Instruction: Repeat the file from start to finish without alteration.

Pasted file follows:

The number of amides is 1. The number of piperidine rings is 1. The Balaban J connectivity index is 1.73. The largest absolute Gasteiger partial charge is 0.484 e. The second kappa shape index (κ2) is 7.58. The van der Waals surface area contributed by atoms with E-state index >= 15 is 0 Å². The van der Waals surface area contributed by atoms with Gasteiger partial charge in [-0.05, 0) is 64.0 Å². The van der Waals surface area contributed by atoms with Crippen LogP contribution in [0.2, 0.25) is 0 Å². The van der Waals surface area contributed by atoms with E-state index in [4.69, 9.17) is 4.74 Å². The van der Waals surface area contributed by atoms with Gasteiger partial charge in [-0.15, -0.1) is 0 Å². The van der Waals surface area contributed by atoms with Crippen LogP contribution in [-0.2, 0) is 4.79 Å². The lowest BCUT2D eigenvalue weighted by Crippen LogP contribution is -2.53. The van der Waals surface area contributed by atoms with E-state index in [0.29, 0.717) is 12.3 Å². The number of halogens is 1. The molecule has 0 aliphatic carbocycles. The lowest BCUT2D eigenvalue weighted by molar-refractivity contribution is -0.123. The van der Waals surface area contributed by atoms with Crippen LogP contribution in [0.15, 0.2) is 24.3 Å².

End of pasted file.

The number of amides is 1. The number of piperidine rings is 1. The Balaban J connectivity index is 1.73. The largest absolute Gasteiger partial charge is 0.484 e. The second kappa shape index (κ2) is 7.58. The van der Waals surface area contributed by atoms with E-state index >= 15 is 0 Å². The van der Waals surface area contributed by atoms with Gasteiger partial charge in [-0.05, 0) is 64.0 Å². The van der Waals surface area contributed by atoms with Crippen LogP contribution in [0.2, 0.25) is 0 Å². The van der Waals surface area contributed by atoms with E-state index in [4.69, 9.17) is 4.74 Å². The van der Waals surface area contributed by atoms with Gasteiger partial charge in [-0.15, -0.1) is 0 Å². The van der Waals surface area contributed by atoms with Crippen LogP contribution in [-0.2, 0) is 4.79 Å². The lowest BCUT2D eigenvalue weighted by Crippen LogP contribution is -2.53. The van der Waals surface area contributed by atoms with E-state index in [0.29, 0.717) is 12.3 Å². The number of halogens is 1. The molecule has 0 aliphatic carbocycles. The lowest BCUT2D eigenvalue weighted by molar-refractivity contribution is -0.123. The van der Waals surface area contributed by atoms with Crippen LogP contribution in [0.15, 0.2) is 24.3 Å².